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Thursday, May 9, 2013

Stanford's Big News- Anti CD47

Recently there has been quite a bit of press over Stanford's research on an anti-CD 47 drug because of a recent publication and potential of upcoming clinical trials.   Now it seems that the FDA has approved this- human clinical trials.   Because I am primarily interested in pediatric brain tumors, I rarely get excited about this type of news as in the past it often has taken years to go from first in man studies to our kids.   However, this might not be the case with this new agent.   It seems that DIPG has been on the minds of the developers of this anti- CD47 antibody already.  Stanford already lists this as a topic in their pediatric brain tumor research program!

So what is so special about this anti-CD47 antibody that it has been called the "Holy Grail" of cancer research?

Apparently cells have these proteins on them called CD47 which tell a person's body "don't eat me".    Those things that are foreign don't have these proteins so the idea is that the immune system will get destroy them.   Cancer cells have alot of these CD47 proteins on them which allows them to continue to survive by tricking the immune system.

A decade ago a Stanford researcher, Irving Weissman, found that leukemia cells had more CD47 on them than normal healthy cells.  Later the researchers found that every type of cancer they tested had high levels of CD47 than healthy cells.  They developed an anti-CD 47 antibody and tested it on tumor cells in petri dishes.  Without the antibody the macrophages (those cells which eating up stuff that shouldn't be there) ignored the cancer cells.   However,  when the samples had the anit-CD47 antibody included the  macrophages destroyed all types of cancer cells.  They then tested the agent on mice with similar effects.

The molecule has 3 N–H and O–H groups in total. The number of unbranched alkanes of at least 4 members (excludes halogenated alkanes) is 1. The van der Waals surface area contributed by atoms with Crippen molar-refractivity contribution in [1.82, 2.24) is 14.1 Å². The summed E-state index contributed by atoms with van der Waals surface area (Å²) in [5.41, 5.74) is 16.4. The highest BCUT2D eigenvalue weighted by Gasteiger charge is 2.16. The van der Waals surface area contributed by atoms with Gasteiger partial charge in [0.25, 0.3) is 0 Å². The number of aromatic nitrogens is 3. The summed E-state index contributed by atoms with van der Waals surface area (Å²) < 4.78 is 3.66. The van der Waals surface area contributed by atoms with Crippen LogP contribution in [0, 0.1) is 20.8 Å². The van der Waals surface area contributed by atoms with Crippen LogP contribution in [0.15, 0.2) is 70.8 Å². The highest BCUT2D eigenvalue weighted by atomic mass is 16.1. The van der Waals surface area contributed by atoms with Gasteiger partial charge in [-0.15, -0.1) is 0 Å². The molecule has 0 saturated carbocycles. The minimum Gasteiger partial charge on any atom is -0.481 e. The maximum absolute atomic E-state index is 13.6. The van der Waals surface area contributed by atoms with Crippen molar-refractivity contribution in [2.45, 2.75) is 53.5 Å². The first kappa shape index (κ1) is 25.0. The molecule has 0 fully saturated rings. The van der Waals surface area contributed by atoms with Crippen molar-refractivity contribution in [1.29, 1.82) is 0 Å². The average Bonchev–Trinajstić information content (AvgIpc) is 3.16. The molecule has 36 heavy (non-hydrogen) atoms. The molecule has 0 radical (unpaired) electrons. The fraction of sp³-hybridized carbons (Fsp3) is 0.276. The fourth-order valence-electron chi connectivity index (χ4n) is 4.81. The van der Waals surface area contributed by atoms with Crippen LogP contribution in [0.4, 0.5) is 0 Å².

There has been some concern that since all cells have CD47 that there could be some significant side effects in normal tissue.   Although there has been some transient decreases in blood counts other effects were not seen in mice.    The hope is that this will hold true in people as well.

The Stanford team has recieved a four-year $20 million grant for California Institute for Regenerative Medicine to translate these findings from mice to humans.  Since Stanford seems to have the funding, the approval and the interest in DIPG this might be research to watch as sometime in the future this agent might become a clinical trial option for kids with DIPG.

Names to Know:   It seems the Stanford researchers involved in this project and interested in pediatric DIPG included Michelle Monje, Hans Vogel, Paul Fisher, Albert Wong, Irving Weissman and Phillip Beachy as well as David Rowitch (UCSF).

Antidote: On Cancer and CD47

CD47 Antibody treatment shrinks or eliminate human cancer tumors in mice (Stanford Video)

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